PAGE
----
Editorial - Vol. 24, No. 1, pp. 1-3, 2010

Journal of Scientific Exploration, Vol. 24, No. 1, pp. 1–3, 2010

0892-3310/10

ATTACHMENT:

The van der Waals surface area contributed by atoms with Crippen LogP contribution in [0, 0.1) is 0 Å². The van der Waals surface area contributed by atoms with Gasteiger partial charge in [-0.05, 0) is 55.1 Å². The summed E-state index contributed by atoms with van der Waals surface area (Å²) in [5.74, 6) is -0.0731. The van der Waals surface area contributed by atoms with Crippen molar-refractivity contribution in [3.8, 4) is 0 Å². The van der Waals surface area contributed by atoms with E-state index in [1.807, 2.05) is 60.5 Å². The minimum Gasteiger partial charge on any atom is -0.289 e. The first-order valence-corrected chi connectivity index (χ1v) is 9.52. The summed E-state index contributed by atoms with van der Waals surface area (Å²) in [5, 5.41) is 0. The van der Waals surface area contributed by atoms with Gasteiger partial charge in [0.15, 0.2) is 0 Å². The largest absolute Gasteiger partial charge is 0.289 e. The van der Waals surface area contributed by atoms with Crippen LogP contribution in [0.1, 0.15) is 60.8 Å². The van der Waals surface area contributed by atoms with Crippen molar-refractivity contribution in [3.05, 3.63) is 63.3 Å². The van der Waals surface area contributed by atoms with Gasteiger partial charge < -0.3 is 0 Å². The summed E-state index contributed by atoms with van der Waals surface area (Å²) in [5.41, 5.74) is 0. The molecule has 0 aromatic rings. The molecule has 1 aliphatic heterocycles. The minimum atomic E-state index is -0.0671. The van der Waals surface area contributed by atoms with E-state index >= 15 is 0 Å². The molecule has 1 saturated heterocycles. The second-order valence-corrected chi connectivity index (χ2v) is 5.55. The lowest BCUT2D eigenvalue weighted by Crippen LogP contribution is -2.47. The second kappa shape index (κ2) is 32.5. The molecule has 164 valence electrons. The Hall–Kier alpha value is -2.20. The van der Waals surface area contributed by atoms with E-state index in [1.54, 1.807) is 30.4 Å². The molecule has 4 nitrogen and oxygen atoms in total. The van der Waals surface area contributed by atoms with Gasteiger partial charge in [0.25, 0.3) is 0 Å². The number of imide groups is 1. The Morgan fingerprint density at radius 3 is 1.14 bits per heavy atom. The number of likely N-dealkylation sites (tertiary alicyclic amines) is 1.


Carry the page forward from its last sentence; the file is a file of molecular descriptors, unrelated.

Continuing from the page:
This issue of the JSE helps mark a new era in the way the Society for Scientific Exploration does business. After a very fruitful and gratifying alliance between the Journal and Allen Press, the JSE has now moved to a new online publishing system that is both more contemporary in its outlook and also considerably more cost-effective. Although SSE members won’t notice some of the differences immediately (except for the Journal’s new look), there will be a gradual change to the Journal’s delivery system. SSE members will receive the JSE in its downloadable online version (PDF of the whole issue, plus PDFs of each article) as part of the regular SSE membership, and eventually SSE members will have the option of paying an extra fee for receiving the hardcopy version as well. For now, however, all JSE subscribers will also continue to receive the hardcopy version of the Journal. Moreover, print-on-demand issues of the JSE are readily available from the online vendor Amazon.com—a development that the SSE hopes will signifi cantly expand the Journal’s reach worldwide.